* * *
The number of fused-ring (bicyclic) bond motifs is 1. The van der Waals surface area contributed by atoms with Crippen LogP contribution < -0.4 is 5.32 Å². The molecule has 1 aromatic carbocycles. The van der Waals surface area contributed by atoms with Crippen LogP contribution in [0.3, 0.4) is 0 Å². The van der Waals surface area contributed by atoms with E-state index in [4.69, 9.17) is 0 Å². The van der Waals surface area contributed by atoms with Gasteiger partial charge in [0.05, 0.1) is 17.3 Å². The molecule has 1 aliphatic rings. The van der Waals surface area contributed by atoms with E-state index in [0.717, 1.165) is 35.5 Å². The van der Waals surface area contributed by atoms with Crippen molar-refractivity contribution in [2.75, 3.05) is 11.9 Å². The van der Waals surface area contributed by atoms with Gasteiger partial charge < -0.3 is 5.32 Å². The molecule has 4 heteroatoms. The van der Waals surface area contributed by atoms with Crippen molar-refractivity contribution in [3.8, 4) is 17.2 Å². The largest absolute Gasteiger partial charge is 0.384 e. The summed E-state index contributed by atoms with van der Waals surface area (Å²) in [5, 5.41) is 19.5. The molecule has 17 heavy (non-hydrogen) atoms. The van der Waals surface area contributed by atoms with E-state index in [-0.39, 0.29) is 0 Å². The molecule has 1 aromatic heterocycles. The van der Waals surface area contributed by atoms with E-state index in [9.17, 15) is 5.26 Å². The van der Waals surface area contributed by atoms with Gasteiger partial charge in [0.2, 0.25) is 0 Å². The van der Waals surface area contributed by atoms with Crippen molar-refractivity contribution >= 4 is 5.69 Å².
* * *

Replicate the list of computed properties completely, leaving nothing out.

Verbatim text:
The number of fused-ring (bicyclic) bond motifs is 1. The van der Waals surface area contributed by atoms with Crippen LogP contribution < -0.4 is 5.32 Å². The molecule has 1 aromatic carbocycles. The van der Waals surface area contributed by atoms with Crippen LogP contribution in [0.3, 0.4) is 0 Å². The van der Waals surface area contributed by atoms with E-state index in [4.69, 9.17) is 0 Å². The van der Waals surface area contributed by atoms with Gasteiger partial charge in [0.05, 0.1) is 17.3 Å². The molecule has 1 aliphatic rings. The van der Waals surface area contributed by atoms with E-state index in [0.717, 1.165) is 35.5 Å². The van der Waals surface area contributed by atoms with Crippen molar-refractivity contribution in [2.75, 3.05) is 11.9 Å². The van der Waals surface area contributed by atoms with Gasteiger partial charge < -0.3 is 5.32 Å². The molecule has 4 heteroatoms. The van der Waals surface area contributed by atoms with Crippen molar-refractivity contribution in [3.8, 4) is 17.2 Å². The largest absolute Gasteiger partial charge is 0.384 e. The summed E-state index contributed by atoms with van der Waals surface area (Å²) in [5, 5.41) is 19.5. The molecule has 17 heavy (non-hydrogen) atoms. The van der Waals surface area contributed by atoms with E-state index in [-0.39, 0.29) is 0 Å². The molecule has 1 aromatic heterocycles. The van der Waals surface area contributed by atoms with E-state index in [9.17, 15) is 5.26 Å². The van der Waals surface area contributed by atoms with Gasteiger partial charge in [0.2, 0.25) is 0 Å². The van der Waals surface area contributed by atoms with Crippen molar-refractivity contribution >= 4 is 5.69 Å².